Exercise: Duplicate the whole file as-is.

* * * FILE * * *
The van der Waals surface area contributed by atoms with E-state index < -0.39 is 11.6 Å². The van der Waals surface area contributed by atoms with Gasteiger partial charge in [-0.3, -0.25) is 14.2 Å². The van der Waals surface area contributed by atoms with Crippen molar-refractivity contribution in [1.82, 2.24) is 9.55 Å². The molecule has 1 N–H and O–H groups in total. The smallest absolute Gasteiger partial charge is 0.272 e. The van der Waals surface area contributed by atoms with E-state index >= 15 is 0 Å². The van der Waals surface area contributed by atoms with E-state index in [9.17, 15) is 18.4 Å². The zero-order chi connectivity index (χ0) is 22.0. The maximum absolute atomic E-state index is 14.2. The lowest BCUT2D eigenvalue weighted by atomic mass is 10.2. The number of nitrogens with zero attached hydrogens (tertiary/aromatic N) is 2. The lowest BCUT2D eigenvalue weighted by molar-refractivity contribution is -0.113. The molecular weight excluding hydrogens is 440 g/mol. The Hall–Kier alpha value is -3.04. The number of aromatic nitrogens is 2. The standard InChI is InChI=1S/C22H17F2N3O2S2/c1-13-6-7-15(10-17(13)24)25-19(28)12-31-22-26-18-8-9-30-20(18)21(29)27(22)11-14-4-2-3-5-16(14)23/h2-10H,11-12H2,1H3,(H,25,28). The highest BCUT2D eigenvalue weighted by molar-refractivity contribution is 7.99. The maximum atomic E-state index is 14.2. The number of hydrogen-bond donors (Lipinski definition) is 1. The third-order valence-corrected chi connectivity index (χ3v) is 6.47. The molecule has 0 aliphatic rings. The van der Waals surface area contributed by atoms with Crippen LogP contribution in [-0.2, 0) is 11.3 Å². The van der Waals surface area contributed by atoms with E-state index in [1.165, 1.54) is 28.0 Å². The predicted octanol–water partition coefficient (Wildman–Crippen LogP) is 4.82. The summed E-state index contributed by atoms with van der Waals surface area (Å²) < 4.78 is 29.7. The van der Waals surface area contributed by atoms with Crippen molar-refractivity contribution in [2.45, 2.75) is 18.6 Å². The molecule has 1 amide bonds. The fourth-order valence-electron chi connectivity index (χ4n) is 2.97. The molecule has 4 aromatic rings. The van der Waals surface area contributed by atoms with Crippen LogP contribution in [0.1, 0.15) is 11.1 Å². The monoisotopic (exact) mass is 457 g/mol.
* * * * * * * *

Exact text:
The van der Waals surface area contributed by atoms with E-state index < -0.39 is 11.6 Å². The van der Waals surface area contributed by atoms with Gasteiger partial charge in [-0.3, -0.25) is 14.2 Å². The van der Waals surface area contributed by atoms with Crippen molar-refractivity contribution in [1.82, 2.24) is 9.55 Å². The molecule has 1 N–H and O–H groups in total. The smallest absolute Gasteiger partial charge is 0.272 e. The van der Waals surface area contributed by atoms with E-state index >= 15 is 0 Å². The van der Waals surface area contributed by atoms with E-state index in [9.17, 15) is 18.4 Å². The zero-order chi connectivity index (χ0) is 22.0. The maximum absolute atomic E-state index is 14.2. The lowest BCUT2D eigenvalue weighted by atomic mass is 10.2. The number of nitrogens with zero attached hydrogens (tertiary/aromatic N) is 2. The lowest BCUT2D eigenvalue weighted by molar-refractivity contribution is -0.113. The molecular weight excluding hydrogens is 440 g/mol. The Hall–Kier alpha value is -3.04. The number of aromatic nitrogens is 2. The standard InChI is InChI=1S/C22H17F2N3O2S2/c1-13-6-7-15(10-17(13)24)25-19(28)12-31-22-26-18-8-9-30-20(18)21(29)27(22)11-14-4-2-3-5-16(14)23/h2-10H,11-12H2,1H3,(H,25,28). The highest BCUT2D eigenvalue weighted by molar-refractivity contribution is 7.99. The maximum atomic E-state index is 14.2. The number of hydrogen-bond donors (Lipinski definition) is 1. The third-order valence-corrected chi connectivity index (χ3v) is 6.47. The molecule has 0 aliphatic rings. The van der Waals surface area contributed by atoms with Crippen LogP contribution in [-0.2, 0) is 11.3 Å². The van der Waals surface area contributed by atoms with E-state index in [1.165, 1.54) is 28.0 Å². The predicted octanol–water partition coefficient (Wildman–Crippen LogP) is 4.82. The summed E-state index contributed by atoms with van der Waals surface area (Å²) < 4.78 is 29.7. The van der Waals surface area contributed by atoms with Crippen molar-refractivity contribution in [2.45, 2.75) is 18.6 Å². The molecule has 1 amide bonds. The fourth-order valence-electron chi connectivity index (χ4n) is 2.97. The molecule has 4 aromatic rings. The van der Waals surface area contributed by atoms with Crippen LogP contribution in [0.1, 0.15) is 11.1 Å². The monoisotopic (exact) mass is 457 g/mol.